North Carolina is one of eight US states where the average potential cost of healthcare topped $US8,000, according to the report. The figure represents 13.8% of the median income in North Carolina, and about 11% of the state population is uninsured.


7. Alaska: $US8,058.

Bob Hallinen/Anchorage Daily News/MCT via Getty ImagesDr. James Kallman was the surgeon on call when Dan Bigley was mauled by a bear on the Russian River in the summer of 2003. A scan shows the damage to Bigley’s Skull in 2008 in Alaska.

This figure represents 10.4% of the state’s median income. About 14% of Alaska’s population in uninsured.


6. Arizona: $US8,060.

Andrew Lichtenstein/ Corbis via Getty ImagesAn older women begins her day taking her daily prescription medicine in late 2017 in Phoenix, Arizona.

This amount comes to 14.3% of the median income in Arizona. Across the US, health insurance premiums and deductibles represented about 11.7% of income in 2017, making Arizona above the national average. About 10% of the state population is uninsured.


5. Virginia: $US8,104.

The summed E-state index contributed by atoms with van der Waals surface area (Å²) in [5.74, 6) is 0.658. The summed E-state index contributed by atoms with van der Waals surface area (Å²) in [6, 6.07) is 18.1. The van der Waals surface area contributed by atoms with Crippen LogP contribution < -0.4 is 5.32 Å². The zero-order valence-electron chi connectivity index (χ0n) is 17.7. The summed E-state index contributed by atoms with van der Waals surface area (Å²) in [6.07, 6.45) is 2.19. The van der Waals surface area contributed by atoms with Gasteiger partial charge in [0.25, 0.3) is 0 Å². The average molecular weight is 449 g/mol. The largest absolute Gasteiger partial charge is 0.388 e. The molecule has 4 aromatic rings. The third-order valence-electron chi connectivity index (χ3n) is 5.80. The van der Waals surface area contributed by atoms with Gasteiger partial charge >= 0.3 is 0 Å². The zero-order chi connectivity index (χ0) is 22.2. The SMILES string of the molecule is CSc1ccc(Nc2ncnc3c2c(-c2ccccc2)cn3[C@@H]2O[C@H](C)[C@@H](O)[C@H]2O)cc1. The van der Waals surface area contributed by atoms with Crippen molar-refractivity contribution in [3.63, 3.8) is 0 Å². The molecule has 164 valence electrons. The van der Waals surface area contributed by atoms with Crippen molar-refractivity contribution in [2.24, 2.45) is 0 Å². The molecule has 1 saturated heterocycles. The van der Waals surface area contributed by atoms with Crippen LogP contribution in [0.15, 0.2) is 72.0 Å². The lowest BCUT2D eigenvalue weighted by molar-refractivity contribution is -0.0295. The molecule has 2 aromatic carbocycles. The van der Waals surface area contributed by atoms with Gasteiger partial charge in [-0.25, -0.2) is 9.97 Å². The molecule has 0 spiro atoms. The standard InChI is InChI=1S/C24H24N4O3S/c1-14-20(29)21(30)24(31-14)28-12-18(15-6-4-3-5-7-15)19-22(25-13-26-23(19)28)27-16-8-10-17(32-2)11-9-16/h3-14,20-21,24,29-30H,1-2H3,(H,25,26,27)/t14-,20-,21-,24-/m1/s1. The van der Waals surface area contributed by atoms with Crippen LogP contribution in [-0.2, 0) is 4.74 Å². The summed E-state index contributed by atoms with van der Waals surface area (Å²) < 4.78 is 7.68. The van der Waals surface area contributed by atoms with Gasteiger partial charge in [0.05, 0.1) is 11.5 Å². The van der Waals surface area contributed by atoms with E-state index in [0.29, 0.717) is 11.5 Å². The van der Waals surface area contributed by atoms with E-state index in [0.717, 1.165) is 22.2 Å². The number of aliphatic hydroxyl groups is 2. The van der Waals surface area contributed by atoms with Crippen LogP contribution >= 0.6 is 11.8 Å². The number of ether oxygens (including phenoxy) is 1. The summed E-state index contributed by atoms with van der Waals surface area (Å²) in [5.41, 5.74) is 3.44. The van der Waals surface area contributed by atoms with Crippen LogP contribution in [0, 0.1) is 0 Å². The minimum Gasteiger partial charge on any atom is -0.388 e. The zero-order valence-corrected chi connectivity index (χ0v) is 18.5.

Katherine Frey/The Washington Post via Getty ImagesFamily doctor Alex Krist listens to Jane Duncan’s heartbeat during her office visit in late 2015 in Alexandria, VA. Krist is part of the volunteer doctor panel, the US Preventive Services Task force, that makes recommendations about preventive health services.

This is about 11% of median income in Virginia. Of all the people in the state, about 9% are uninsured.


4. Texas: $US8,239.

Michael Stravato/For the Washington PostBoard Certified Staff physician David Chen, left, goes into one of three examinations rooms to see a patient at Elite Care Emergency Center in Houston in 2017. A new model of emergency rooms has been exploding in Texas in recent years. They are standalone ERs, often located in affluent areas and strip malls, where people can walk in.

This amount is about 13.7% of the state’s median income. About 17% of people in Texas do not have health insurance.


3. Delaware: $US8,279.

ShutterstockA woman undergoes an egg retrieval surgery.

This represents about 13.7% of median income in Delaware. Around 6% of people in Delaware are uninsured.


2. South Dakota: $US8,286.

This represents about 12% of the median income in the state. About 9% of the state’s population is uninsured.


1. New Hampshire: $US8,289.

DON EMMERT/AFP/Getty ImagesA young woman, who made an emergency call to 911, waits outside her apartment building as fireman try to revive a friend who had overdosed on heroin in Manchester, New Hampshire in March 2018. The friend was revived when emergency responders administered two doses of the emergency medication Narcan.

Though people in the state pay more each year for health insurance and deductibles, New Hampshire also has the highest median income in the country, or about $US75,000 a year, the Commonwealth researchers noted. About 6% of people in the state are uninsured.